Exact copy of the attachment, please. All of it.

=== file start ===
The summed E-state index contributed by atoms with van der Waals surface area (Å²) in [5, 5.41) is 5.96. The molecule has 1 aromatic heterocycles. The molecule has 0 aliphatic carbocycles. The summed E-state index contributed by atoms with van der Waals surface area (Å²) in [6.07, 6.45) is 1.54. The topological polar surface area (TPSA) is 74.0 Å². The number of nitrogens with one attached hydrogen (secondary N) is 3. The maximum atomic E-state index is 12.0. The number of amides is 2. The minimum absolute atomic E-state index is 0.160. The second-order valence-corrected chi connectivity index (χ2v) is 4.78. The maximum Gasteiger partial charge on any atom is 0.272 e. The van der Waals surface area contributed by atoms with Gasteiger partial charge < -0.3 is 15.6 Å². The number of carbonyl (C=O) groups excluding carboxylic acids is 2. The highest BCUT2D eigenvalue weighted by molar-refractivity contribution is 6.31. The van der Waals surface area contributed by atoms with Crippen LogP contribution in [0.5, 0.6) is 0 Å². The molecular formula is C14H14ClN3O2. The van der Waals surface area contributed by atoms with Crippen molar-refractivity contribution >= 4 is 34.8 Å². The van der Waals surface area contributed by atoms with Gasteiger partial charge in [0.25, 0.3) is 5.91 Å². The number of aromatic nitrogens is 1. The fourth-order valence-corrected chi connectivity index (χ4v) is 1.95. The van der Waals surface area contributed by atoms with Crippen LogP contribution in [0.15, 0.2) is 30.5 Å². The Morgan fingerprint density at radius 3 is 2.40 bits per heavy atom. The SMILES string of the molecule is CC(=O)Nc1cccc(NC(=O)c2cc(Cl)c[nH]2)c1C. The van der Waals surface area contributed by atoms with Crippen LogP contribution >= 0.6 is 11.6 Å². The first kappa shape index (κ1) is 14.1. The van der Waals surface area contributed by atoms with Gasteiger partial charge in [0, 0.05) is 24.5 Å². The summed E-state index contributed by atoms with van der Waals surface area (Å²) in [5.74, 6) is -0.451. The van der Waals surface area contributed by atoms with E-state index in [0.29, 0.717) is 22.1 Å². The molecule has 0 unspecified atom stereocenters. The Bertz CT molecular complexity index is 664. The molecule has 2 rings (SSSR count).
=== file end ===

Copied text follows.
The summed E-state index contributed by atoms with van der Waals surface area (Å²) in [5, 5.41) is 5.96. The molecule has 1 aromatic heterocycles. The molecule has 0 aliphatic carbocycles. The summed E-state index contributed by atoms with van der Waals surface area (Å²) in [6.07, 6.45) is 1.54. The topological polar surface area (TPSA) is 74.0 Å². The number of nitrogens with one attached hydrogen (secondary N) is 3. The maximum atomic E-state index is 12.0. The number of amides is 2. The minimum absolute atomic E-state index is 0.160. The second-order valence-corrected chi connectivity index (χ2v) is 4.78. The maximum Gasteiger partial charge on any atom is 0.272 e. The van der Waals surface area contributed by atoms with Gasteiger partial charge < -0.3 is 15.6 Å². The number of carbonyl (C=O) groups excluding carboxylic acids is 2. The highest BCUT2D eigenvalue weighted by molar-refractivity contribution is 6.31. The van der Waals surface area contributed by atoms with Crippen LogP contribution in [0.5, 0.6) is 0 Å². The molecular formula is C14H14ClN3O2. The van der Waals surface area contributed by atoms with Crippen molar-refractivity contribution >= 4 is 34.8 Å². The van der Waals surface area contributed by atoms with Gasteiger partial charge in [0.25, 0.3) is 5.91 Å². The number of aromatic nitrogens is 1. The fourth-order valence-corrected chi connectivity index (χ4v) is 1.95. The van der Waals surface area contributed by atoms with Crippen LogP contribution in [0.15, 0.2) is 30.5 Å². The Morgan fingerprint density at radius 3 is 2.40 bits per heavy atom. The SMILES string of the molecule is CC(=O)Nc1cccc(NC(=O)c2cc(Cl)c[nH]2)c1C. The van der Waals surface area contributed by atoms with Crippen LogP contribution >= 0.6 is 11.6 Å². The first kappa shape index (κ1) is 14.1. The van der Waals surface area contributed by atoms with Gasteiger partial charge in [0, 0.05) is 24.5 Å². The summed E-state index contributed by atoms with van der Waals surface area (Å²) in [5.74, 6) is -0.451. The van der Waals surface area contributed by atoms with E-state index in [0.29, 0.717) is 22.1 Å². The molecule has 0 unspecified atom stereocenters. The Bertz CT molecular complexity index is 664. The molecule has 2 rings (SSSR count).